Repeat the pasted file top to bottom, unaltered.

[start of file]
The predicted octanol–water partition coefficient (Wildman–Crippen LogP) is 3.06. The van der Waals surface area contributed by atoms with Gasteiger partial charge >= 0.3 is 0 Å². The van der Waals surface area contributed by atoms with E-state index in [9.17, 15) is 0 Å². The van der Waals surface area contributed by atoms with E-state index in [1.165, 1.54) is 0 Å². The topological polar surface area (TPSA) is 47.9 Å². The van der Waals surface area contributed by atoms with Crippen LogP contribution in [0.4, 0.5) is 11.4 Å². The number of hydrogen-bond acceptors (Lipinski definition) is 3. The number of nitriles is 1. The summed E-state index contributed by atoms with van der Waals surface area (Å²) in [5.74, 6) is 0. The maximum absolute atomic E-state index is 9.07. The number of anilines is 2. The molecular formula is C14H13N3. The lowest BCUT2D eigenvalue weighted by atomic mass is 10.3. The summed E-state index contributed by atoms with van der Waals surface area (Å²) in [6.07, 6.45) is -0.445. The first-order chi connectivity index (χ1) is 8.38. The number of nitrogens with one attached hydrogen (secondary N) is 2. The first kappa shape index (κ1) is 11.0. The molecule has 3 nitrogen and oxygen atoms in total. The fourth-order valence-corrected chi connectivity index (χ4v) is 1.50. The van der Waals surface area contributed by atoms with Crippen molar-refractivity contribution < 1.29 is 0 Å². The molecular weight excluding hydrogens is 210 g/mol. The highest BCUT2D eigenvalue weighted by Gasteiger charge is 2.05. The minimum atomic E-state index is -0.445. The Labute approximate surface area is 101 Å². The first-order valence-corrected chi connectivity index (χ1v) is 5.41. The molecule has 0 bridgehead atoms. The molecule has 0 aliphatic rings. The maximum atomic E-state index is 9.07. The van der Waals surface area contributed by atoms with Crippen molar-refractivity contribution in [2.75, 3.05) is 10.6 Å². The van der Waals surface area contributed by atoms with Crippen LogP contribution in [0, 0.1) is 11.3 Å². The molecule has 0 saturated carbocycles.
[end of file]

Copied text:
The predicted octanol–water partition coefficient (Wildman–Crippen LogP) is 3.06. The van der Waals surface area contributed by atoms with Gasteiger partial charge >= 0.3 is 0 Å². The van der Waals surface area contributed by atoms with E-state index in [9.17, 15) is 0 Å². The van der Waals surface area contributed by atoms with E-state index in [1.165, 1.54) is 0 Å². The topological polar surface area (TPSA) is 47.9 Å². The van der Waals surface area contributed by atoms with Crippen LogP contribution in [0.4, 0.5) is 11.4 Å². The number of hydrogen-bond acceptors (Lipinski definition) is 3. The number of nitriles is 1. The summed E-state index contributed by atoms with van der Waals surface area (Å²) in [5.74, 6) is 0. The maximum absolute atomic E-state index is 9.07. The number of anilines is 2. The molecular formula is C14H13N3. The lowest BCUT2D eigenvalue weighted by atomic mass is 10.3. The summed E-state index contributed by atoms with van der Waals surface area (Å²) in [6.07, 6.45) is -0.445. The first-order chi connectivity index (χ1) is 8.38. The number of nitrogens with one attached hydrogen (secondary N) is 2. The first kappa shape index (κ1) is 11.0. The molecule has 3 nitrogen and oxygen atoms in total. The fourth-order valence-corrected chi connectivity index (χ4v) is 1.50. The van der Waals surface area contributed by atoms with Crippen molar-refractivity contribution < 1.29 is 0 Å². The molecular weight excluding hydrogens is 210 g/mol. The highest BCUT2D eigenvalue weighted by Gasteiger charge is 2.05. The minimum atomic E-state index is -0.445. The Labute approximate surface area is 101 Å². The first-order valence-corrected chi connectivity index (χ1v) is 5.41. The molecule has 0 bridgehead atoms. The molecule has 0 aliphatic rings. The maximum atomic E-state index is 9.07. The van der Waals surface area contributed by atoms with Crippen molar-refractivity contribution in [2.75, 3.05) is 10.6 Å². The van der Waals surface area contributed by atoms with Crippen LogP contribution in [0, 0.1) is 11.3 Å². The molecule has 0 saturated carbocycles.